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Family of girls who died of starvation in Delhi ran tea stall before falling on hard times

The bodies of the three girls — 8, 4 and 2 years old — were found in Talab Chowk, where the family had moved last Saturday after being evicted from their Saket Block home. Police and medical reports have said that the girls died of starvation.

delhi Updated: Jul 27, 2018 23:47 IST
Anvit Srivastava
Anvit Srivastava
New Delhi, Hindustan Times
Delhi starvation deaths,Starvation,Malnutrition
A tea shop where Mangal Singh used to work, at Mandawali area, in East Delhi. (Sonu Mehta/HT Photo)

The family of Mangal Singh, whose three daughters died of starvation in east Delhi’s Mandawali on Tuesday, had seen “better days” before falling on hard times due to a combination of factors, according to neighbours from the by-lane where he lived until last week .

For several years, Singh ran a tea stall in lane number 2 of Mandawali’s Saket Block that did brisk business, with rickshaw pullers in the neighbourhood forming the bulk of his regular clientele. Neighbours, including photo studio manager Harichand Gola, said they remember Singh’s stall bustling daily from at least 2012 till about two years ago.

“Back in 2012, it was at his shop where we used to spend our mornings and evenings after work. Mangal was a hardworking man. He loved his daughters ,” Gola said. His wife, Beena, was confined to the house for the most part and did not have much interaction with people in the neighbourhood, he added.

Police have suggested over the last week that she may have been suffering from a disability. The children, Mansi, Shikha and Parul, are well remembered in the neighbourhood.

Gola recalled a day, about two years ago, when Singh came into the studio to get a family picture clicked with his wife and all three daughters.

“If a man who runs a tea stall gets a family picture clicked in a studio, it means he loved them. It was an extra expense for him,” he said.

The bodies of the three girls — 8, 4 and 2 years old — were found in Talab Chowk, where the family had moved last Saturday after being evicted from their Saket Block home. Police and medical reports have said that the girls died of starvation, a finding that has sent shockwaves through the Delhi government and civic administration.

But a preliminary report by an independent magistrate on Friday suggested that the children were given an “unknown medicine” by their father a day before they died. The report, submitted by the district magistrate of Shahdara, K Mahesh, to deputy chief minister Manish Sisodia, stated that the girls were suffering from “loose motions and vomiting,” which may have been due to a stomach infection.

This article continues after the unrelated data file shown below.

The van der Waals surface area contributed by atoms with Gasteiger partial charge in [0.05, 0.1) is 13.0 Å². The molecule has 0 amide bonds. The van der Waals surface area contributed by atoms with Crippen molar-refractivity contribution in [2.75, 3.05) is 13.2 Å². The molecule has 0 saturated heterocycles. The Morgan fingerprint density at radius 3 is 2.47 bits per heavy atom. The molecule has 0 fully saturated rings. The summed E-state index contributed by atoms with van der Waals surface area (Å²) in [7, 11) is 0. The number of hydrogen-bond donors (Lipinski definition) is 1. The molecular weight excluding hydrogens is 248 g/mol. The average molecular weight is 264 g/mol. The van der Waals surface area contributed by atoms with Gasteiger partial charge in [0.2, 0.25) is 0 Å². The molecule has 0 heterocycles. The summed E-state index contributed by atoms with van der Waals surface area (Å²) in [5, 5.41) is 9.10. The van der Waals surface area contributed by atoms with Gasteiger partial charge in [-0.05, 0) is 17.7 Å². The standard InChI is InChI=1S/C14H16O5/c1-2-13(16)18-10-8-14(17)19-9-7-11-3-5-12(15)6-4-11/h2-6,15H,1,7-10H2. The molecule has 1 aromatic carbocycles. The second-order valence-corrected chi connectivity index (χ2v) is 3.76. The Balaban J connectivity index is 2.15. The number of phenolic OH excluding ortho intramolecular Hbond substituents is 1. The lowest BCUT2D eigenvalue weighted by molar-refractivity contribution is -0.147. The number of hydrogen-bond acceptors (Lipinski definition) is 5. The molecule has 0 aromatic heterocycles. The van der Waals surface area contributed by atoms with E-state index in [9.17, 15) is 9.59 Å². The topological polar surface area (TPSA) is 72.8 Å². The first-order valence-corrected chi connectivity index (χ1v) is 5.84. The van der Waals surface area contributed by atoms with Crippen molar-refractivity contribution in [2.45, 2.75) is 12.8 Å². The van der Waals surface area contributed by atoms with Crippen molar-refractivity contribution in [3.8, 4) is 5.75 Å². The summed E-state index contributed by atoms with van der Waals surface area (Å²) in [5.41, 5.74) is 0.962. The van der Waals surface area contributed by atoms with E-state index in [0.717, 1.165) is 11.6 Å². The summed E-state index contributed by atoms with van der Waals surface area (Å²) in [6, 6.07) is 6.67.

Mangal Singh has been missing since Tuesday morning.

Two of the three sisters who died of starvation in Delhi’s Mandwali area. (HT Photo)

People in the neighbourhood said that Singh’s tea stall ran into financial trouble sometime in 2016. He was unable to pay the lease, and ended up losing it. The stall, however, is still up and running at the same spot -- now taken over by a new management.

Soon after losing the stall, Singh took a rickshaw on daily rent and started ferrying passengers in east Delhi.

“The family’s downfall started when he could not pay the lease amount for his tea shop and after running it for four years, he had to give it up,“ Gola said. “It was that very year, after losing his shop, that Mangal started losing his grip on life.”

The man who took over the tea stall from Mangal in 2016, and who knew him from before, said that his financial situation led him to alcohol addiction. “After a year of working as a rickshaw puller, Mangal had started drinking heavily. Last year, he hurt his leg badly, but could not afford treatment. His injury soon turned into a sore . We heard he suffered from diabetes. His walking was affected and his work suffered. It had a major impact on his income,” said the stall manager, who asked not to be named

“Despite these odds, Mangal worked hard for his family and managed to send his eldest daughter to school,” he added.

Another former neighbour, Imran Malik, who runs a scrap shop in the locality, said he and Singh joined a money-back scheme together in 2015. “He wanted to start a shop again. He used to come to me regularly as our agent was the same. He had been irregular with the monthly payment for past few months,” Malik said.

The two were in touch until last Saturday, when he moved out of the neighbourhood to Talab Chowk, about a kilometre away.

While the search for Singh is still on, Beena was admitted to the psychiatry ward of a government hospital on Thursday, according to deputy commissioner of police (east) Pankaj Kumar Singh. Beena has been unable to tell the police how the kids remained deprived of food, or where her husband is.

First Published: Jul 27, 2018 23:07 IST